Timothy Arnett

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Hypoxia is known to act as a general stimulator of cells derived from marrow precursors. We investigated the effect of oxygen tension on the formation and function of osteoclasts, the cells responsible for bore resorption, which are of promonocytic origin. Using 7- and 13-day cultures of mouse marrow cells on ivory discs, we found that reducing oxygen(More)
Accumulating evidence suggests that extracellular nucleotides, signaling through P2 receptors, play a role in modulating bone cell function. ATP and ADP stimulate osteoclastic resorption, while ATP and UTP are powerful inhibitors of bone formation by osteoblasts. We investigated changes in the expression of P2 receptors with cell differentiation in primary(More)
Many neuronal and non-neuronal cell types release ATP in a controlled manner. After release, extracellular ATP (or, following hydrolysis, ADP) acts on cells in a paracrine manner via P2 receptors. Extracellular nucleotides are now thought to play an important role in the regulation of bone cell function. ATP (and ADP), acting via the P2Y(1) receptor,(More)
  • Tim Arnett
  • The Proceedings of the Nutrition Society
  • 2003
Bone growth and turnover results from the coordinated activities of two key cell types. Bone matrix is deposited and mineralised by osteoblasts and it is resorbed by osteoclasts, multinucleate cells that excavate pits on bone surfaces. It has been known since the early 20th century that systemic acidosis causes depletion of the skeleton, an effect assumed(More)
Breast cancer has a prodigious capacity to metastasize to bone. In women with advanced breast cancer and bone metastases, bisphosphonates reduce the incidence of hypercalcaemia and skeletal morbidity. Recent clinical findings suggest that some bisphosphonates reduce the tumour burden in bone with a consequent increase in survival, raising the possibility(More)
Reports implicating Wnt signalling in the regulation of bone mass have prompted widespread interest in the use of Wnt mimetics for the treatment of skeletal disorders. To date much of this work has focused on their anabolic effects acting on cells of the osteoblast lineage. In this study we provide evidence that Wnts also regulate osteoclast formation and(More)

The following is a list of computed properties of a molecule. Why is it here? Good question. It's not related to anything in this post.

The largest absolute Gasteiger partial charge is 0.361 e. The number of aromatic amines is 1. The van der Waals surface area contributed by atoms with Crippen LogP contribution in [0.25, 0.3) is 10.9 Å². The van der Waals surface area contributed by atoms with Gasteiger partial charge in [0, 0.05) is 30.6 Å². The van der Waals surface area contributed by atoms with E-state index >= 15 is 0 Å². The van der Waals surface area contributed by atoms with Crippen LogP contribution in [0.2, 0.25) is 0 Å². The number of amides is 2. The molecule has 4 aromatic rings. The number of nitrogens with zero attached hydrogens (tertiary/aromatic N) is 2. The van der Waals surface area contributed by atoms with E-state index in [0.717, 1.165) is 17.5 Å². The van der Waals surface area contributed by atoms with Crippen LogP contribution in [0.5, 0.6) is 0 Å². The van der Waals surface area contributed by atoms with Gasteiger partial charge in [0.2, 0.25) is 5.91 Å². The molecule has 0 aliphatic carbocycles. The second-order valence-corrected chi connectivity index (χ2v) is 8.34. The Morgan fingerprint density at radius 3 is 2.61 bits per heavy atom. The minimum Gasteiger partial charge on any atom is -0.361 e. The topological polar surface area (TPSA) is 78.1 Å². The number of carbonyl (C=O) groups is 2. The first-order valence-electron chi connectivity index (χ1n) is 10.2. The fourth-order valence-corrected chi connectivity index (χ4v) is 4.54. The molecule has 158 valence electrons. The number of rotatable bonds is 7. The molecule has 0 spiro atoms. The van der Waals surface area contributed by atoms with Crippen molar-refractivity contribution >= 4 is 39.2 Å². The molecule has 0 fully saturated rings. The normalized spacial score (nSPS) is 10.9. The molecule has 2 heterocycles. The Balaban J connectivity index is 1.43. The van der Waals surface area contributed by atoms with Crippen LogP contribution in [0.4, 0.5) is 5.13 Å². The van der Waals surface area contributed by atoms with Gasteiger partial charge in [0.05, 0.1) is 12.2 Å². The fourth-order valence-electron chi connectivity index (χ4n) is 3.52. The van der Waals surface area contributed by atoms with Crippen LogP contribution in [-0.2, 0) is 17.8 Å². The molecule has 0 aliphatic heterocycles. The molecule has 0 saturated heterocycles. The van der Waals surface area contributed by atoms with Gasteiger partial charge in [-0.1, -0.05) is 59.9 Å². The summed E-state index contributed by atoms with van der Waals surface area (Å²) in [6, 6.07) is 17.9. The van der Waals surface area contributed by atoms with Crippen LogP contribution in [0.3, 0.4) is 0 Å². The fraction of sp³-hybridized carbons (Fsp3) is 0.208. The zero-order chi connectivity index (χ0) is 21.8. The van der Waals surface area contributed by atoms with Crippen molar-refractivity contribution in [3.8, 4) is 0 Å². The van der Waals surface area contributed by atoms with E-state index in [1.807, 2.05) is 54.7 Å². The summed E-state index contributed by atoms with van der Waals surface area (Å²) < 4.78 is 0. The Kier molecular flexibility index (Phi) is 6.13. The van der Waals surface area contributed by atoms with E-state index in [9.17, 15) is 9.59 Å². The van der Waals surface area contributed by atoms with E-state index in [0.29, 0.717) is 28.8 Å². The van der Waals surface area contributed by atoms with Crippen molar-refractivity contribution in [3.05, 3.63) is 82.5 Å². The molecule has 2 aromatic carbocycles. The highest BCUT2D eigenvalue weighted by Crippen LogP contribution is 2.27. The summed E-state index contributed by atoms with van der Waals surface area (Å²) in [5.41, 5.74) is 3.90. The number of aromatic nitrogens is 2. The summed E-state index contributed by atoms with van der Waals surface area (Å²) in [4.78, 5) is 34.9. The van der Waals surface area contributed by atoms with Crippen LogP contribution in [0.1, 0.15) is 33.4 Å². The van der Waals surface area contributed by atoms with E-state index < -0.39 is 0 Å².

Extracellular nucleotides acting through P2 receptors elicit a wide range of responses in many cell types. There is increasing evidence that adenosine triphosphate (ATP) may function as an important local messenger in bone and cartilage. In this study, we used immunocytochemistry, employing novel polyclonal antibodies against P2X(1-7) receptors, and in situ(More)
Extracellular nucleotides, signaling through P2 receptors, may act as local regulators of bone cell function. We investigated the effects of nucleotide agonists [ATP, ADP, uridine triphosphate (UTP), and uridine diphosphate] and pyrophosphate (PPi, a key physiological inhibitor of mineralization) on the deposition and mineralization of collagenous matrix by(More)
Disaggregated chick osteoclasts sedimented onto bovine cortical bone slices excavate deep and sharply defined resorption lacunae that stain intensely with toluidine blue. We have used this observation to develop a simple light microscopic method for quantifying the bone resorptive activity of chick osteoclasts in vitro. Using this technique, we have found(More)
We investigated the effect of hypoxia on rat osteoblast function in long-term primary cultures. Reduction of pO2 from 20% to 5% and 2% decreased formation of mineralized bone nodules 1.7-fold and 11-fold, respectively. When pO2 was reduced further to 0.2%, bone nodule formation was almost abolished. The inhibitory effect of hypoxia on bone formation was(More)